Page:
Dr. Leon Kintaudi, also known as Ngoma Miezi Kintaudi or Leon Ngoma M. Kintaudi, was the medical director of non-profit healthcare organizations and projects in the Democratic Republic of Congo (DRC). He worked tirelessly to reestablish basic healthcare in the war-torn country. Between 1998 and 2006 an estimated four million people died in the DRC, either as a direct result of the fighting or from disease and malnutrition. Kintaudi was named a 2005 Global Health Hero at the Time Magazine Global Health Summit in New York City in November of 2005.
Ngoma Miezi (Leon) Kintaudi was born 150 miles from Kinshasa in Zaire, now the DRC. As a teenager Kintaudi watched helplessly as his father died of acute appendicitis because there was no doctor at the local hospital. He determined he would become a physician. As his country sank into turmoil, Kintaudi's family sent him to study in the United States.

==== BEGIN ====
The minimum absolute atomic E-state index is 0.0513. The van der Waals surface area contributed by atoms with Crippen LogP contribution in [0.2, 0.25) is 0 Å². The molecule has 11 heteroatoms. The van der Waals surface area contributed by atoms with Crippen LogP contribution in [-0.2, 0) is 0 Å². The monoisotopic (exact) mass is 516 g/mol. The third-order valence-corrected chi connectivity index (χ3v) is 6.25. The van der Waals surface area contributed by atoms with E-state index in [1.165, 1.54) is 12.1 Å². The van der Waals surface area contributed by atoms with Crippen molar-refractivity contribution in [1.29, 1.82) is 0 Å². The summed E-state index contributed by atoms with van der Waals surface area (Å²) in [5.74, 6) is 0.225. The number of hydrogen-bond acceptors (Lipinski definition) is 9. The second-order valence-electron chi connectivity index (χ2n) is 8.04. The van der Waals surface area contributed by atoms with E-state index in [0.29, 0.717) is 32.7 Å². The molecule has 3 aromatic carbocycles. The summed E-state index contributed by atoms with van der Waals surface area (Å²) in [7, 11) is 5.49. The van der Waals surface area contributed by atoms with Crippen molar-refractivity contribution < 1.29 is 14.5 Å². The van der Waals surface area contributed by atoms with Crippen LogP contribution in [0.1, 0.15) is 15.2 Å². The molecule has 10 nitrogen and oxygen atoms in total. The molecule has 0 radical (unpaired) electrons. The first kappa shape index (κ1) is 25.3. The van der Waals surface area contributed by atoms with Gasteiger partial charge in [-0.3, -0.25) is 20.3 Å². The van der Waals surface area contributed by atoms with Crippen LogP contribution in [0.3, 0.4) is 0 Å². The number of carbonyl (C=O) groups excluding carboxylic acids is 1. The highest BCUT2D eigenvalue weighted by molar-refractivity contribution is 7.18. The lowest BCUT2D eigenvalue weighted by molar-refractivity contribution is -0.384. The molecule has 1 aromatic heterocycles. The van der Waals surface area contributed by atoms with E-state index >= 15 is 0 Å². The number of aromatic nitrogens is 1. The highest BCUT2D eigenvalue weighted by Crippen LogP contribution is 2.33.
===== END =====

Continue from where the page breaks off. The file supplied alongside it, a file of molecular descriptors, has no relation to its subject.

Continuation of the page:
Kintaudi worked his way through college, graduating from the University of La Verne in La Verne, California, in 1974 with a double major in biology and chemistry. After earning his medical degree Kintaudi entered private practice. Later he worked in a public health clinic in Los Angeles. Yet as he started his career in the United States, Kintaudi focused on how he might help his own country. His country erupted in civil war during the 1990s, and Kintaudi witnessed his country's struggle firsthand when he returned to visit his mother, who had refused to leave. In a University of La Verne commencement address, quoted on the Santé Rurale (SANRU) Web site, Kintaudi told his audience: "My dream was always to be part of something that would make an impact on the country of my birth."